Legislative Analyst's Office

Analysis of the 2002-03 Budget Bill

Secretary for Resources (0540)

The Secretary for Resources oversees the Resources Agency. The Resources Agency through its various departments, boards, commissions, and conservancies is responsible for conservation, restoration, and management of California's natural and cultural resources. The following departments and organizations are under the Resources Agency:


   Wildlife Conservation Board

   Fish and Game

   State Coastal Conservancy

   Forestry and Fire Protection

   San Joaquin River Conservancy

   Parks and Recreation

   California Tahoe Conservancy

   Boating and Waterways

   California Coastal Commission

   Water Resources

   State Reclamation Board

   State Lands Commission

   Baldwin Hills Conservancy

   Colorado River Board

   Special Resources Programs

   California Conservation Corps

   Coachella Valley Mountains

   Energy Resources Conservation and Development Commission

   San Gabriel and Lower Los Angeles Rivers and Mountains Conservancy

   San Francisco Bay Conservation and Development Commission

   Santa Monica Mountains


   Delta Protection Commission

The budget requests $168.6 million for the Secretary in 2002-03, a decrease of about $58.6 million (or 25 percent) below estimated current-year expenditures. The decrease reflects primarily a decrease of $56.6 million for projects funded from Propositions 12, 13, and 204 bond funds, and the elimination of one-time General Fund expenditures of $8.4 million that occur in the current year for local assistance. The budget also proposes $10 million from Proposition 40 (the resources bond on the March 2002 ballot) for river parkway projects under the CALFED Bay-Delta program.

Recommend Federal Funding for California Legacy Project

The budget requests $1,945,000 from the General Fund to continue the California Legacy Project. We recommend the Secretary seek available federal funds to partially cover the program's costs. Therefore, we recommend reducing the General Fund appropriation for the California Legacy Project by $1,459,000. (Reduce Item 0540-001-0001 by $1,459,000, increase reimbursements for that item by a like amount, and increase Item 3600-001-0890 by $1,459,000.)

Legislature Recognized Need for Statewide Habitat Plan. Recognizing the need for an assessment of the state's natural resources and a plan to guide acquisition and habitat restoration efforts, the Legislature in the 1999-00 Budget Act provided $250,000 for the Secretary to develop a habitat blueprint. The Legislature specified two goals for the habitat blueprint:

The Secretary named the project the California Continuing Resources Investment Strategy Project. In both 2000-01 and 2001-02, $2 million from the General Fund was appropriated for the project. In 2001, the Secretary renamed the project the California Legacy Project.

The budget requests $1.9 million (General Fund) for the California Legacy Project in 2002-03. The majority of the funding ($1.8 million) is for contracts and operating expenses. There are two positions authorized for the project.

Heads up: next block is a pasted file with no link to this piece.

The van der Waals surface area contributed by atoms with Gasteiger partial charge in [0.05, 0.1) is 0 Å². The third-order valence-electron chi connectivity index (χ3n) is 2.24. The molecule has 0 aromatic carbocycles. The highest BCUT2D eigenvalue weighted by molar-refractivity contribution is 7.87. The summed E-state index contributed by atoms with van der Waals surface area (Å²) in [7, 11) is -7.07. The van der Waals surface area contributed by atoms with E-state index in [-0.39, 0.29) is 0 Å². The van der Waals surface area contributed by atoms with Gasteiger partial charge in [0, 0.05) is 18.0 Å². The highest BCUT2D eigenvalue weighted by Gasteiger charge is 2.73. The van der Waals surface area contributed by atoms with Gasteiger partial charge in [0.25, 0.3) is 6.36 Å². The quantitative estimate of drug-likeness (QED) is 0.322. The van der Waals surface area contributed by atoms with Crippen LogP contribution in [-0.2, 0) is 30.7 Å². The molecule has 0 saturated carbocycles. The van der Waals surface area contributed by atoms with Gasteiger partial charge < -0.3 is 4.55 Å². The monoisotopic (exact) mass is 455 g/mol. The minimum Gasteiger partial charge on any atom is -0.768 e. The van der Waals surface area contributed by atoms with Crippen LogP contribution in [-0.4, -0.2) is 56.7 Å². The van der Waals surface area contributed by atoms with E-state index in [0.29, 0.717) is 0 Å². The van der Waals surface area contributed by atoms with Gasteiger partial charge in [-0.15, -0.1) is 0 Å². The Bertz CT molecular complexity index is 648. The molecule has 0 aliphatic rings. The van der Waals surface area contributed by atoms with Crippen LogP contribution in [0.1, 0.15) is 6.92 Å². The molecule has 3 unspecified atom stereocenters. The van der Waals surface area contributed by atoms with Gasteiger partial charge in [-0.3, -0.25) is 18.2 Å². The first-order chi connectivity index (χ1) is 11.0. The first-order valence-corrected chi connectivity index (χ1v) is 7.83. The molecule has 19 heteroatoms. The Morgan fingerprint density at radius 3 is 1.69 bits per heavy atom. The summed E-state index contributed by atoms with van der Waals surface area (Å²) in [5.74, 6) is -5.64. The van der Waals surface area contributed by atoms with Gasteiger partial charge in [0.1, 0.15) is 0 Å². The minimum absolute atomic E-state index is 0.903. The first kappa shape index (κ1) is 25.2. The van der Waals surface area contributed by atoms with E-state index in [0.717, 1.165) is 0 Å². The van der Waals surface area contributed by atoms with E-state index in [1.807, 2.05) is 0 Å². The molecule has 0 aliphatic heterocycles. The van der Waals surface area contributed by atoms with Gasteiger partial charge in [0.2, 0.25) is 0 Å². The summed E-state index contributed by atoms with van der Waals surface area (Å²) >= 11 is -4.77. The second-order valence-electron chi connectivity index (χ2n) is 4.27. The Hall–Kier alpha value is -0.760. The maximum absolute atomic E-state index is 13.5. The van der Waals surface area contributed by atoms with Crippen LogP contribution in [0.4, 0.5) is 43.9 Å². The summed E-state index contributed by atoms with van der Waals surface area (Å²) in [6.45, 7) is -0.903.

Federal Funding Available for Habitat Planning. Our review finds that a recent federal appropriation provides $80 million nationwide for state wildlife grants to be administered by the United States Fish and Wildlife Service (USFWS). States may use funding for planning or restoration activities. Each state will be apportioned funding based on population and land area. Although the specific formula has not been developed, our discussions with USFWS indicate that California is expected to receive approximately $4 million. The state can use these funds for habitat restoration planning (such as the Legacy Project) as well as restorations activities. The state would be required to provide a 25 percent match for any federal funding received.

The federal appropriation requires that a state's fish and wildlife agency (the Department of Fish and Game [DFG] in California's case) must first apply for the funding. At the time this Analysis was prepared, the department indicates that it had not yet applied for the funding.

Recommend California Legacy Project Access Available Federal Funding. Our review finds that the California Legacy Project appears to be an eligible use of the state wildlife grant funding administered by USFWS. We therefore recommend that the California Legacy Project access this federal funding by way of an application from DFG. In anticipation of federal funding being available for the California Legacy Project, we recommend the General Fund appropriation for the California Legacy Project be reduced by $1,459,000, leaving a balance of $486,000. The balance is sufficient for the state to meet the required match. Because funding from the USFWS must be awarded to the state's wildlife agency (DFG), we recommend increasing federal trust fund authority for DFG by $1,459,000   and increasing reimbursement authority for the Secretary by a like amount to receive the funds for the California Legacy Project.

The use of federal funds for the California Legacy Project will result in a one-time General Fund savings. To the extent the state is eligible to receive funding from future-year federal grants to pay for costs to complete the Legacy Project, we recommend that these federal funds, rather than the General Fund, be used for support of the project.

Return to Resources Table of Contents, 2002-03 Budget Analysis